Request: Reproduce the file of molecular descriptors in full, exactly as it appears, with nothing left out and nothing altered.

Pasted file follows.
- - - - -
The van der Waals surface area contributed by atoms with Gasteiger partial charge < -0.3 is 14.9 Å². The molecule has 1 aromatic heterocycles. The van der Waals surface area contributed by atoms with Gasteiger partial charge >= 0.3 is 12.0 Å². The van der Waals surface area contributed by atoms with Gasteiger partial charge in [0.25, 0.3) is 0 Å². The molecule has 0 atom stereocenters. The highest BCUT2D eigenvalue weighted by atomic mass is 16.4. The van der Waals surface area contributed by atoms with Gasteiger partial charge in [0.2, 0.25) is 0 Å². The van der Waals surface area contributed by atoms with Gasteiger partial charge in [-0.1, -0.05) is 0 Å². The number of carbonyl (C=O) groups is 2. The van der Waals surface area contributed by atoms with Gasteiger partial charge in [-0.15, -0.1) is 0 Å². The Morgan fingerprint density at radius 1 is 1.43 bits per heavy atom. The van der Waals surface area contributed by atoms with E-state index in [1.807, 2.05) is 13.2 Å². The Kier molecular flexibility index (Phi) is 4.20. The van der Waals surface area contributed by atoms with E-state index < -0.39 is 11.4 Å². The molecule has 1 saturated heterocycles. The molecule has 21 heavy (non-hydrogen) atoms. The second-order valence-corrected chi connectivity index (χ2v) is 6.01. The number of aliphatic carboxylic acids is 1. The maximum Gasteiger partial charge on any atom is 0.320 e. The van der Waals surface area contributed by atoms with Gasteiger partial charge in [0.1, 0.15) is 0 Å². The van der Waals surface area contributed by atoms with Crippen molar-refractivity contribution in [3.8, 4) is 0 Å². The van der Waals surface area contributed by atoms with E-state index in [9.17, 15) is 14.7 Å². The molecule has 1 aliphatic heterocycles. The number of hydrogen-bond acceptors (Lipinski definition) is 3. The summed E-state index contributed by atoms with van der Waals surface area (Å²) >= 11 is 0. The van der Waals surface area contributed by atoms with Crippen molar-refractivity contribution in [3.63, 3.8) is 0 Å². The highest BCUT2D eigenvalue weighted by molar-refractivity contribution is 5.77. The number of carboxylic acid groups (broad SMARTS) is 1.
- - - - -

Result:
The van der Waals surface area contributed by atoms with Gasteiger partial charge < -0.3 is 14.9 Å². The molecule has 1 aromatic heterocycles. The van der Waals surface area contributed by atoms with Gasteiger partial charge >= 0.3 is 12.0 Å². The van der Waals surface area contributed by atoms with Gasteiger partial charge in [0.25, 0.3) is 0 Å². The molecule has 0 atom stereocenters. The highest BCUT2D eigenvalue weighted by atomic mass is 16.4. The van der Waals surface area contributed by atoms with Gasteiger partial charge in [0.2, 0.25) is 0 Å². The van der Waals surface area contributed by atoms with Gasteiger partial charge in [-0.1, -0.05) is 0 Å². The number of carbonyl (C=O) groups is 2. The van der Waals surface area contributed by atoms with Gasteiger partial charge in [-0.15, -0.1) is 0 Å². The Morgan fingerprint density at radius 1 is 1.43 bits per heavy atom. The van der Waals surface area contributed by atoms with E-state index in [1.807, 2.05) is 13.2 Å². The Kier molecular flexibility index (Phi) is 4.20. The van der Waals surface area contributed by atoms with E-state index < -0.39 is 11.4 Å². The molecule has 1 saturated heterocycles. The molecule has 21 heavy (non-hydrogen) atoms. The second-order valence-corrected chi connectivity index (χ2v) is 6.01. The number of aliphatic carboxylic acids is 1. The maximum Gasteiger partial charge on any atom is 0.320 e. The van der Waals surface area contributed by atoms with Gasteiger partial charge in [0.1, 0.15) is 0 Å². The van der Waals surface area contributed by atoms with Crippen molar-refractivity contribution in [3.8, 4) is 0 Å². The van der Waals surface area contributed by atoms with E-state index in [9.17, 15) is 14.7 Å². The molecule has 1 aliphatic heterocycles. The number of hydrogen-bond acceptors (Lipinski definition) is 3. The summed E-state index contributed by atoms with van der Waals surface area (Å²) >= 11 is 0. The van der Waals surface area contributed by atoms with Crippen molar-refractivity contribution in [3.63, 3.8) is 0 Å². The highest BCUT2D eigenvalue weighted by molar-refractivity contribution is 5.77. The number of carboxylic acid groups (broad SMARTS) is 1.